A memorial stone was dedicated this week to mark the place of one of the oldest Jewish cemeteries in Britain.
The nearly 800-year-old burial site has lain beneath the Rose Garden in Oxford, just outside the city's Botanic Gardens, unknown to most people. Although a plaque was erected in 1931, it was on a wall that became covered in ivy, obscuring it from view.
"We wanted something more visible and explanatory," said local historian Pam Manix, who is a member of the Oxford Jewish heritage committee behind the project. "We have put up a granite stone in the middle where people come in."
Jews are believed to have settled in the city in the 1080s and established one of the most important medieval communities in England, which numbered around 200 people at its height.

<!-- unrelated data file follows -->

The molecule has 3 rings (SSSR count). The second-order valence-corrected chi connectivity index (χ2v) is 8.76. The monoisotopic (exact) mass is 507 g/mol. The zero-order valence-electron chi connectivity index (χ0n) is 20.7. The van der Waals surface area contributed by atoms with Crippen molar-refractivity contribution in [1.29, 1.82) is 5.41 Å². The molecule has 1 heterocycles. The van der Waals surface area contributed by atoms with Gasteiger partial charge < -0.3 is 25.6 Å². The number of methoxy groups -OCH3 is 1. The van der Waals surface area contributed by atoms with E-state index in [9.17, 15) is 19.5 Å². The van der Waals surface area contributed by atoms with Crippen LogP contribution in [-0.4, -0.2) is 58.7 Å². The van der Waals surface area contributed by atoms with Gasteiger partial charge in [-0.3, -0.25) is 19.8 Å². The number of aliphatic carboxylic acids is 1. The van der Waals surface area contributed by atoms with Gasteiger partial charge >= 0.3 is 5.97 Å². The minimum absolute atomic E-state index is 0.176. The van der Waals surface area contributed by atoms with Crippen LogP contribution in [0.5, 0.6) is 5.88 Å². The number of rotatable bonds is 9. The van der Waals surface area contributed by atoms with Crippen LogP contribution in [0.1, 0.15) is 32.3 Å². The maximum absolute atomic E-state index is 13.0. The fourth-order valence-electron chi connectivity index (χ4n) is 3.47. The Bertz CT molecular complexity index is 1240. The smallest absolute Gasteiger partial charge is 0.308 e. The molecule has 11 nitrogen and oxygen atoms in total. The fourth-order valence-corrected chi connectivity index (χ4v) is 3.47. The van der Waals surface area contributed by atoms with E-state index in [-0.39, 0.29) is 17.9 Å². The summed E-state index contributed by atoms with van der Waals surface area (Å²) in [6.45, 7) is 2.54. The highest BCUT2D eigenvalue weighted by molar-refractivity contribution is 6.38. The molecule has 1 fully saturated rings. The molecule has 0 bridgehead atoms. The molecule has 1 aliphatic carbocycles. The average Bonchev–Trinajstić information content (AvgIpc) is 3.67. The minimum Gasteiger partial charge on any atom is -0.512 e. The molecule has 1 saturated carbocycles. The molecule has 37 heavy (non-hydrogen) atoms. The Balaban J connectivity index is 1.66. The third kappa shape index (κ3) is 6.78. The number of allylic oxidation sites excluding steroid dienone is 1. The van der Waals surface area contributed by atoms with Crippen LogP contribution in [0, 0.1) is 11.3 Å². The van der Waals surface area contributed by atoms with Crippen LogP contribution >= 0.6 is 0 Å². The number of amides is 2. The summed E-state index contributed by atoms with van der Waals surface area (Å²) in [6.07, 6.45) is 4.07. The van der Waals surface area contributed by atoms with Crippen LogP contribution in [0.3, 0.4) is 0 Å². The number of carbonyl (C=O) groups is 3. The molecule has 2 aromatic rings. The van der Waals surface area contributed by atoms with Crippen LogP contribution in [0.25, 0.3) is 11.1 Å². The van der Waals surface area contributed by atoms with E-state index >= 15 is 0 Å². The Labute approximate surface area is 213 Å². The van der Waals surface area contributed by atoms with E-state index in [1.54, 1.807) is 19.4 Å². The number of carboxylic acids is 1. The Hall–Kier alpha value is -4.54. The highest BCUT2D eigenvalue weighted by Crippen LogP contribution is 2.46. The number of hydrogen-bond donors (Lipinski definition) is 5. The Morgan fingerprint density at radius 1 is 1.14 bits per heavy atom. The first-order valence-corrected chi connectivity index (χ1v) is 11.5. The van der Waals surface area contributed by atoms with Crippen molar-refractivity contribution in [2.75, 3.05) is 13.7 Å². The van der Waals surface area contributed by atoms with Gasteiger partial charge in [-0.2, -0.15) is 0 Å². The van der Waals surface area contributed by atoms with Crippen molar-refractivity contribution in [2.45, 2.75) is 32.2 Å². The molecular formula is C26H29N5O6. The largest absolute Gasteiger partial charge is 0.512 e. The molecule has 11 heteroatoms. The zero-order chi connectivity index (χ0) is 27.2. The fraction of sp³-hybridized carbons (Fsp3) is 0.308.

Originally, the Jewish cemetery was located nearby in what is now part of Magdalene College but the Hospital of St John had its eye on the site. "Henry III was talked into giving the Jewish cemetery to St John by the warden of the hospital, who was also the king's almoner," Ms Manix explained. "Because the Jews were the wards of the king, technically anything they owned belonged to the King."
Instead, Henry offered the Jews some waste-land, which served as their cemetery until the expulsion of the Jews of England in 1290.
Ms Manix, who is not Jewish, came from the United States to study in Oxford in the 1970s and returned to the city 20 years later to explore the origins of a pathway known as Dead Man's Walk. That led her to research the medieval Jewish quarter. She has now produced a guide that lists around 100 of the people who are buried in the cemetery.
At the ceremony, Kaddish was recited from a rare medieval siddur owned by Corpus Christi College.